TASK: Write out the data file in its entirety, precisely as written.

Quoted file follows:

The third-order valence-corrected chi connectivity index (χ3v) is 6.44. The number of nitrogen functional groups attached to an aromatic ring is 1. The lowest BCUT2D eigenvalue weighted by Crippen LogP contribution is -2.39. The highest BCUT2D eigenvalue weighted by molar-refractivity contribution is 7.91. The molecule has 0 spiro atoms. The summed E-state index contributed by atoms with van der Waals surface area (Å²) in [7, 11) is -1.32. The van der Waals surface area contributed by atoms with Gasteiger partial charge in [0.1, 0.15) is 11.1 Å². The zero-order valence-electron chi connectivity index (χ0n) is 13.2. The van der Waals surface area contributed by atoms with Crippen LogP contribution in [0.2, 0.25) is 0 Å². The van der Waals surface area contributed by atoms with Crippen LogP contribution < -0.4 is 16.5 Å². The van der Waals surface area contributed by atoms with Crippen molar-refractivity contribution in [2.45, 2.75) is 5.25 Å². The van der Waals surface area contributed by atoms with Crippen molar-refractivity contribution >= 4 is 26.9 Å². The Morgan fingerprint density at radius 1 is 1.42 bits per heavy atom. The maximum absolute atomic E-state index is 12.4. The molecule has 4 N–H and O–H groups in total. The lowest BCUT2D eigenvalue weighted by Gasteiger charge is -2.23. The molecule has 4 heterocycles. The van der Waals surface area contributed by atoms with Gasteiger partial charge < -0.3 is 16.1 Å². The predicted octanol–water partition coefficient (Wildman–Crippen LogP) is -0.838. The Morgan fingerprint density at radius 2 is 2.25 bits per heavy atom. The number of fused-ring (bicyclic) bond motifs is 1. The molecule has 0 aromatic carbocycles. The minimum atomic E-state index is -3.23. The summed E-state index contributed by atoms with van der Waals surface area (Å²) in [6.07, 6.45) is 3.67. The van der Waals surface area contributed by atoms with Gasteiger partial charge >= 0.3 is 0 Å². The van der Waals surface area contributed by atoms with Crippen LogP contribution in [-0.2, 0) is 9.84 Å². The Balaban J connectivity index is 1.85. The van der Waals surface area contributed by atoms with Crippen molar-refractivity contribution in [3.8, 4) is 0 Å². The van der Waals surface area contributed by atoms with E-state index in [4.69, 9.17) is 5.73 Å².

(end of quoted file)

The third-order valence-corrected chi connectivity index (χ3v) is 6.44. The number of nitrogen functional groups attached to an aromatic ring is 1. The lowest BCUT2D eigenvalue weighted by Crippen LogP contribution is -2.39. The highest BCUT2D eigenvalue weighted by molar-refractivity contribution is 7.91. The molecule has 0 spiro atoms. The summed E-state index contributed by atoms with van der Waals surface area (Å²) in [7, 11) is -1.32. The van der Waals surface area contributed by atoms with Gasteiger partial charge in [0.1, 0.15) is 11.1 Å². The zero-order valence-electron chi connectivity index (χ0n) is 13.2. The van der Waals surface area contributed by atoms with Crippen LogP contribution in [0.2, 0.25) is 0 Å². The van der Waals surface area contributed by atoms with Crippen LogP contribution < -0.4 is 16.5 Å². The van der Waals surface area contributed by atoms with Crippen molar-refractivity contribution in [2.45, 2.75) is 5.25 Å². The van der Waals surface area contributed by atoms with Crippen molar-refractivity contribution >= 4 is 26.9 Å². The Morgan fingerprint density at radius 1 is 1.42 bits per heavy atom. The maximum absolute atomic E-state index is 12.4. The molecule has 4 N–H and O–H groups in total. The lowest BCUT2D eigenvalue weighted by Gasteiger charge is -2.23. The molecule has 4 heterocycles. The van der Waals surface area contributed by atoms with Gasteiger partial charge < -0.3 is 16.1 Å². The predicted octanol–water partition coefficient (Wildman–Crippen LogP) is -0.838. The Morgan fingerprint density at radius 2 is 2.25 bits per heavy atom. The number of fused-ring (bicyclic) bond motifs is 1. The molecule has 0 aromatic carbocycles. The minimum atomic E-state index is -3.23. The summed E-state index contributed by atoms with van der Waals surface area (Å²) in [6.07, 6.45) is 3.67. The van der Waals surface area contributed by atoms with Gasteiger partial charge >= 0.3 is 0 Å². The van der Waals surface area contributed by atoms with Crippen LogP contribution in [-0.2, 0) is 9.84 Å². The Balaban J connectivity index is 1.85. The van der Waals surface area contributed by atoms with Crippen molar-refractivity contribution in [3.8, 4) is 0 Å². The van der Waals surface area contributed by atoms with E-state index in [4.69, 9.17) is 5.73 Å².